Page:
October 18

Farestart’s Newest Digs

The Seattle institution is cooking up more goodness with three now-open concepts in South Lake Union and an advanced apprenticeship program.

For the uninitiated, FareStart is part restaurant, part training ground, and part nonprofit that affords a path out of poverty for homeless and disadvantaged persons by offering life skills, job training, and employment. Its flagship restaurant has been featured on TV shows like Bizarre Foods America and even won a James Beard Humanitarian of the Year Award.

Thanks to a recent partnership with Amazon, FareStart opened five new eateries in South Lake Union this summer: Community Table (which houses BBQ, Bowls, and Salads), Rise, and Maslow’s. Aside from a $1 million revenue matching donation, the tech company is providing 25,000 square feet of space for the expansion (which includes a catering space, and training classrooms). All these restaurants are housed in Amazon’s Houdini North building. Community Table is a fast-casual grouping of restaurants that features three different eateries specializing in salads, bowls, and barbecue. Rise is a coffee shop offering bagel and croissant sandwiches and other breakfast items, handcrafted coffees, and even a rotating variety of draft kombucha and cold brew. Maslow’s is a full-service restaurant (the only one of the three open for dinner and on weekends) featuring small and large dishes of classic American cuisine.

“There’s a heavy Northwest influence [at Maslow’s], but we also offer several comfort foods such as fried chicken and burgers. We want to create that feeling of togetherness, that feeling of sharing a meal together. For example, the ‘Maslow’s Meal’ on the menu, which will be updated on a monthly basis, is inspired by the restaurant ‘family meal,’ where employees come together to eat as a team before heading into service. It’s an opportunity to build community and camaraderie—which is the experience we want our guests to have when they come into Maslow’s,” says Corporate Executive Chef Wayne Johnson.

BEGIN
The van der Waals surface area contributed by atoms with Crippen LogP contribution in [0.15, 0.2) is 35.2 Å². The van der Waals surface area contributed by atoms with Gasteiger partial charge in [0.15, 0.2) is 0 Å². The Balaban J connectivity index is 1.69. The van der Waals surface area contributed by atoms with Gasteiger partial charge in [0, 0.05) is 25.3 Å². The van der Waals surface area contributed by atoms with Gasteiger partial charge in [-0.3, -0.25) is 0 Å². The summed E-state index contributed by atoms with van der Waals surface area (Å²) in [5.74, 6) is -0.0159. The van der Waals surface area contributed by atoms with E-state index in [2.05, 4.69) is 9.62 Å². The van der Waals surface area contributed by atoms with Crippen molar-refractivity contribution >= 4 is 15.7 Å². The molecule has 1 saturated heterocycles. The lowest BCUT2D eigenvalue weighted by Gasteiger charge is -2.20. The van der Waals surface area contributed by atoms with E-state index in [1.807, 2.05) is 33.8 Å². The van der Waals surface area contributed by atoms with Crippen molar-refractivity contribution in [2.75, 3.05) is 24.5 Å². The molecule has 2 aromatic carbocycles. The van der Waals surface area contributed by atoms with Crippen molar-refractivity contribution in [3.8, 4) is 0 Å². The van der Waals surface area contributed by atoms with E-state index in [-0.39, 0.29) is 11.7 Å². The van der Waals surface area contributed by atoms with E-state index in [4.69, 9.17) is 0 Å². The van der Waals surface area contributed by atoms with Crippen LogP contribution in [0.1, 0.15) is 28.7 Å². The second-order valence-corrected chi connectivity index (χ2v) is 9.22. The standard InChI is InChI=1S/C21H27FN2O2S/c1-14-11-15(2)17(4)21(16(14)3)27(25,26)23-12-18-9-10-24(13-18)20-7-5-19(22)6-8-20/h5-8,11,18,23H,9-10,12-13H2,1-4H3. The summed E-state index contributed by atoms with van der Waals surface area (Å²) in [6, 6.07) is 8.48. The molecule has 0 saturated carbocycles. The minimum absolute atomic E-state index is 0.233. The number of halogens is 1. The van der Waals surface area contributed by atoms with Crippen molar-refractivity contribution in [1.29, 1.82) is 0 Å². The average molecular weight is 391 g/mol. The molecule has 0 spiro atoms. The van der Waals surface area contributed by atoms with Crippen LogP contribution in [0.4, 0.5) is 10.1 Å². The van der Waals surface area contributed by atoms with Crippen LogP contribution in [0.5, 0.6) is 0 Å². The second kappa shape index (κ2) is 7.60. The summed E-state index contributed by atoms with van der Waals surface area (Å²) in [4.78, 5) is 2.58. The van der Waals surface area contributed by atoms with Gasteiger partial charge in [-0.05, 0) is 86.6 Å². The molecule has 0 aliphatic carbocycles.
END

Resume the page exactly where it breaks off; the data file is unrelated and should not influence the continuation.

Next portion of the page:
Johnson, who savvy Seattle diners will know from his time at Andaluca and Ray’s Boathouse, is responsible for FareStart’s food philosophy and menu development. He says that the organization’s mission for its restaurants is to focus on fresh, sustainable, and regional ingredients, all while providing training opportunities for those in need.

“The mission of FareStart and our work with students and apprentices is in the forefront of all that we do. The restaurants have to have great food, atmosphere and service like other places, but our work to help people get out of poverty has to succeed, too. We’ve created a strong supportive environment where program participants work side-by-side with industry professionals to learn. The job is always to put out the best quality of product, the biggest difference [from other restaurants] is having a stream of new people training on a weekly basis,” he says.

Matt King, Director of Employee Programs, oversees employer engagement efforts, meaning he fosters relationships with employers to help FareStart graduates find good opportunities. He also oversees the new apprenticeship program at FareStart. The advanced training program targets people who have at least six months of entry-level food service. These individuals typically find that they’re stuck and have no path to move ahead in their careers. The goal with this apprenticeship program is to help them climb the career ladder. The program is specific to the three new South Lake Union eateries.

According to King, the apprenticeship has three main components: 1) Paid hands-on food service training and employment at Maslow’s, Community Table, and Rise; 2) Paid classroom training and professional competencies; and 3) One-on-one career counseling from career development specialists.

The program currently has 13 active apprentices. King estimates 25 should be on board by the end of 2017, and in 2018, the goal is to have between 80 and 90 apprentices enrolled.

How can you help FareStart? “Come eat!” King exclaims. Aside from the recent big gives from Amazon, much of FareStart’s support comes from the community in the form of restaurant revenues. Dining at Maslow’s, Community Table, and Rise doesn’t just taste good, it does good.

Story by Ethan Chung, Photos by Rachel Coward.

At The Center

SLU is the geographical center of Seattle